Pluteus Americanus


Pluteus Americanus


Pluteus americanus appears on the deadwood of hardwoods east of the Rocky Mountains—and, oddly enough, in eastern Russia.

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Pluteus Americanus

Pluteus americanus is one of only a few species of Pluteus that stains blue, on the stem and the gills, when fresh. In North America the species has traditionally gone under the name Pluteus salicinus–but the latter species, recent research indicates, is strictly European (see Justo and collaborators, 2014). Pluteus americanus appears on the deadwood of hardwoods east of the Rocky Mountains—and, oddly enough, in eastern Russia.

Crucial microscopic features for Pluteus americanus, which should be checked if your goal is to eliminate all known look-alikes, include the pileipellis (a cutis), the pleurocystidia (with well-developed apical prongs), and the cheilocystidia (which are clavate). Matching these details will eliminate Pluteus cyanopus and Plutues phaeocyanopus (both with a cellular pilepellis), and the poorly-known Pluteus saupei (pleurocystidia with poorly developed prongs, cheilocystidia lageniform).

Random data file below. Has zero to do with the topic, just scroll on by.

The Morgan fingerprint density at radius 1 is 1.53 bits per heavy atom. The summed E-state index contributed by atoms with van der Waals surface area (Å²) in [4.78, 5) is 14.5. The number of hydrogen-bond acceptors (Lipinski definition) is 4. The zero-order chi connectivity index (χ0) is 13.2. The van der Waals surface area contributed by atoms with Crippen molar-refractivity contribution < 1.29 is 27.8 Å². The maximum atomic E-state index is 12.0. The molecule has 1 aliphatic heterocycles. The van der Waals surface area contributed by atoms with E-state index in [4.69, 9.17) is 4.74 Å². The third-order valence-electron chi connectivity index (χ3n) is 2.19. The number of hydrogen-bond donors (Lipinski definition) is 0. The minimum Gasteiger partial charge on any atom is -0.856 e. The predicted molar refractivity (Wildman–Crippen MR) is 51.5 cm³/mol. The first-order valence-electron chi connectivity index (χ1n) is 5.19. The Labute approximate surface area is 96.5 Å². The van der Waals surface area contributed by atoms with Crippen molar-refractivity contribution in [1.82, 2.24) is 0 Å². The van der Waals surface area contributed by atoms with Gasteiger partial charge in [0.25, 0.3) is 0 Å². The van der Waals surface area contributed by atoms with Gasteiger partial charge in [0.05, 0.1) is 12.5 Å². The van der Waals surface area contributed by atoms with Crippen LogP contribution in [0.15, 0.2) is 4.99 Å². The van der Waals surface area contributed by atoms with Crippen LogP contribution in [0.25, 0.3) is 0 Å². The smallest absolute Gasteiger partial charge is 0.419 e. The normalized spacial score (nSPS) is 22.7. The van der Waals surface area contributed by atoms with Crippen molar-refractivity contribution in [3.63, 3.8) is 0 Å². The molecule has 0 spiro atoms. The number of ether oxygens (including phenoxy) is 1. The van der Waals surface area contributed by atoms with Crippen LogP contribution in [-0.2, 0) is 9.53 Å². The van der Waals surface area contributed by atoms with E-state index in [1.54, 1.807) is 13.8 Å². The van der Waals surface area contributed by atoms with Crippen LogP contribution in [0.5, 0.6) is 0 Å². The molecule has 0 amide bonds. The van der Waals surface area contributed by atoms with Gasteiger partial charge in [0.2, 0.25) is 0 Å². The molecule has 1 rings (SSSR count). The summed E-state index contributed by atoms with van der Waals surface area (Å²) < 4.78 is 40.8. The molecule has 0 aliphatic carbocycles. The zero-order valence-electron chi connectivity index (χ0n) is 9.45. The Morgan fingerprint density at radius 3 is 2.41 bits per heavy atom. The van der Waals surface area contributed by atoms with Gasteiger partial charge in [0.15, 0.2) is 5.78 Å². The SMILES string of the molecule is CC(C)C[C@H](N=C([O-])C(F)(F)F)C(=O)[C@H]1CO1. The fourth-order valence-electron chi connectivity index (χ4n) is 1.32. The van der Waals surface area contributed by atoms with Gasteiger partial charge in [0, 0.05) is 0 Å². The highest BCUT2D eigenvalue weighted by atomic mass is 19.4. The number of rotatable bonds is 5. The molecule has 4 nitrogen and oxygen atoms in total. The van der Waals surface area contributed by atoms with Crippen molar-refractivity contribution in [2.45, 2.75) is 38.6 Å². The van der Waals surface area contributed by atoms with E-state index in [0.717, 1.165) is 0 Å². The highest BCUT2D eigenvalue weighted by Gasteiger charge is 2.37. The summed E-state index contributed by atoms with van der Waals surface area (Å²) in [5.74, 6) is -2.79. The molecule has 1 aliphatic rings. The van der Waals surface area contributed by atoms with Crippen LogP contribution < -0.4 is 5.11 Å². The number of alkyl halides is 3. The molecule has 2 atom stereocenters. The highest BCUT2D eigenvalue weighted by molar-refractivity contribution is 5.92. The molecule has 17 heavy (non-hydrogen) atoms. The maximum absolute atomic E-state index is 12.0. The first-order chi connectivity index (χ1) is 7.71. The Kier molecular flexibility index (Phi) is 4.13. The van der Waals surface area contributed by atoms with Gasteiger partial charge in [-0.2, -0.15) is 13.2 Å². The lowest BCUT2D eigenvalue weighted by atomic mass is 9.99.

Ecology: Saprobic; growing gregariously on decaying logs of hardwoods; summer and fall; probably widely distributed east of the Rocky Mountains in North America; also recorded from eastern Russia. The illustrated and described collection is from Illinois.

Cap: 4–7 cm; broadly convex at first, expanding to planoconvex or flat; moist when fresh; very finely scaly over the center, but bald elsewhere; dark grayish brown when young and fresh, fading markedly as it dries out and eventually becoming very pale grayish brown or gray, with a darker center; the margin becoming finely lined for 10–15 mm.

Gills: Free from the stem or nearly so; close; short-gills frequent; white at first, becoming pink and, eventually, brownish pink; bruising grayish blue.

Stem: 4–6 cm long; 3–5 mm thick; equal above a slightly swollen base; bald or finely hairy; dry; whitish, becoming brownish with age; bruising slowly grayish blue; basal mycelium white.

Flesh: Very thin; white; unchanging when sliced.


1 ounce, 1/2 ounce, 1/4 Pound

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